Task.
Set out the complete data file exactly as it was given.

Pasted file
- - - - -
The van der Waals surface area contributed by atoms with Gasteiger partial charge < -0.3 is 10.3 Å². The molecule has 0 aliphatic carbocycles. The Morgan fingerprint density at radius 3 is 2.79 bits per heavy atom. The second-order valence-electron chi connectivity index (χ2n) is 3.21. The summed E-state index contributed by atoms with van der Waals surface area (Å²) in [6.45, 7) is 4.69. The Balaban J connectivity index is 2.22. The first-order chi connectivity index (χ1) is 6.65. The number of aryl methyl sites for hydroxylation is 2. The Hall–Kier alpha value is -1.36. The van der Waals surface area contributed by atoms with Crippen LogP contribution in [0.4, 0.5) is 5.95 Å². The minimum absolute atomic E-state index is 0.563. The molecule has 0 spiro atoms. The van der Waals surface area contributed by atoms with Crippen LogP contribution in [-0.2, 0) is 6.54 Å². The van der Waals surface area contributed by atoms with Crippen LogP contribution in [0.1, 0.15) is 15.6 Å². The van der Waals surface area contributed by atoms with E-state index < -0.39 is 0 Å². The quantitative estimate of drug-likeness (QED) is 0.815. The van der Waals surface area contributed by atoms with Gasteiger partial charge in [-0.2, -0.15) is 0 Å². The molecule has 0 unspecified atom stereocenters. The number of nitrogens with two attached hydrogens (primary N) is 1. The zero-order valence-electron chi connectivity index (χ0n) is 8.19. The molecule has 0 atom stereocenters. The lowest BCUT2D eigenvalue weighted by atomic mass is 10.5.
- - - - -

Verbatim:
The van der Waals surface area contributed by atoms with Gasteiger partial charge < -0.3 is 10.3 Å². The molecule has 0 aliphatic carbocycles. The Morgan fingerprint density at radius 3 is 2.79 bits per heavy atom. The second-order valence-electron chi connectivity index (χ2n) is 3.21. The summed E-state index contributed by atoms with van der Waals surface area (Å²) in [6.45, 7) is 4.69. The Balaban J connectivity index is 2.22. The first-order chi connectivity index (χ1) is 6.65. The number of aryl methyl sites for hydroxylation is 2. The Hall–Kier alpha value is -1.36. The van der Waals surface area contributed by atoms with Crippen LogP contribution in [0.4, 0.5) is 5.95 Å². The minimum absolute atomic E-state index is 0.563. The molecule has 0 spiro atoms. The van der Waals surface area contributed by atoms with Crippen LogP contribution in [-0.2, 0) is 6.54 Å². The van der Waals surface area contributed by atoms with Crippen LogP contribution in [0.1, 0.15) is 15.6 Å². The van der Waals surface area contributed by atoms with E-state index < -0.39 is 0 Å². The quantitative estimate of drug-likeness (QED) is 0.815. The van der Waals surface area contributed by atoms with Gasteiger partial charge in [-0.2, -0.15) is 0 Å². The molecule has 0 unspecified atom stereocenters. The number of nitrogens with two attached hydrogens (primary N) is 1. The zero-order valence-electron chi connectivity index (χ0n) is 8.19. The molecule has 0 atom stereocenters. The lowest BCUT2D eigenvalue weighted by atomic mass is 10.5.